A portion of the dry material was subjected to an in vitro test to determine the extent to which it would be protected in the rumen of a ruminant animal. In the test a portion of the dry material was subjected to incubation in a lipase enzyme medium. The lipase enzyme medium contained 40 milligrams of lipase and 1 milliliter of tris-buffer containing 250 microliters of a 0-1% bile salt and 50 microliters of a 40 weight percent calcium chloride solution. The product was incubated anaerobically at 37 hours, while the medium was subjected to a shaker bath at about 200 oscillations per minute and compared against standards to determine the extend to which hydrogenation of the lip occurred in the enzyme medium. Analysis showed that the in vitro testing in the lipase enzyme medium resulted in from 50-55% resistance to rumen hydrogenation.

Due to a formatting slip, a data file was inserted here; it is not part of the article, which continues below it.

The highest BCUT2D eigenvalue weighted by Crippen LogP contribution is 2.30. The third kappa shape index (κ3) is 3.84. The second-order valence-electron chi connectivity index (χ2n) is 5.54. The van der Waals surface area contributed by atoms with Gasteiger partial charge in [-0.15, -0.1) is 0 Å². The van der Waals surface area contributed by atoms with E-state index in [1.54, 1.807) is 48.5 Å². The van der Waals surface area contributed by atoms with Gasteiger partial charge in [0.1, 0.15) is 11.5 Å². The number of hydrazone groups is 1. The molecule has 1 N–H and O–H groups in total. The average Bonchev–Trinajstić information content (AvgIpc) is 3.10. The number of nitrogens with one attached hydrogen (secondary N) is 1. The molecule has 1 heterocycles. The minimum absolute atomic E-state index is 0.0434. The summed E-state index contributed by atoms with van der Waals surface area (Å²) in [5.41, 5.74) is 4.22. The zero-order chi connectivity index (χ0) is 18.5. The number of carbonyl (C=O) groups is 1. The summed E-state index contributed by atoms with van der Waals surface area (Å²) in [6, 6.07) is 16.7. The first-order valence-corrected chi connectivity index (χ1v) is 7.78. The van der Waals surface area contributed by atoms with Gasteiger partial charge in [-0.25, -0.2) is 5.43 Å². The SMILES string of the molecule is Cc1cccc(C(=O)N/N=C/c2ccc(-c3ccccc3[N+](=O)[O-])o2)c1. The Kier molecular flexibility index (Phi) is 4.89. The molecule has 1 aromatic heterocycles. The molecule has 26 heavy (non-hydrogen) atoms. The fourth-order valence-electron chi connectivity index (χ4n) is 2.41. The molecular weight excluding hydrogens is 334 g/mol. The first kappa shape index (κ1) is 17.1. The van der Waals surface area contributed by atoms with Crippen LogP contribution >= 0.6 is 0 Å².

An experiment was conducted to determine the influence of the pH of the aqueous solution on the formation of the albumin-lipid supplement of the subject invention. Initially 0.5 gram of sodium hydroxide pellets was dissolved in 34.5 grams of water to form an aqueous solution having a pH of about 9.4. Thereafter, 25 grams of soybean oil and the aqueous solution were blended together to form a uniform dispersion of the soybean oil in the aqueous medium. Forty grams of delactosed whey powder was then blended into the aqueous soybean oil mixture. The resulting mixture had an initial pH of 9.4. The aqueous mixture containing whey and soybean oil was then passed through a laboratory stone mill and the mill was adjusted to a fine gap. The mixture was passed through the mill until a smooth resultant mixture was formed. The pH of the smooth resultant mixture was determined to be 8 The mixture was then heated in a water bath to a temperature of 85 mixture.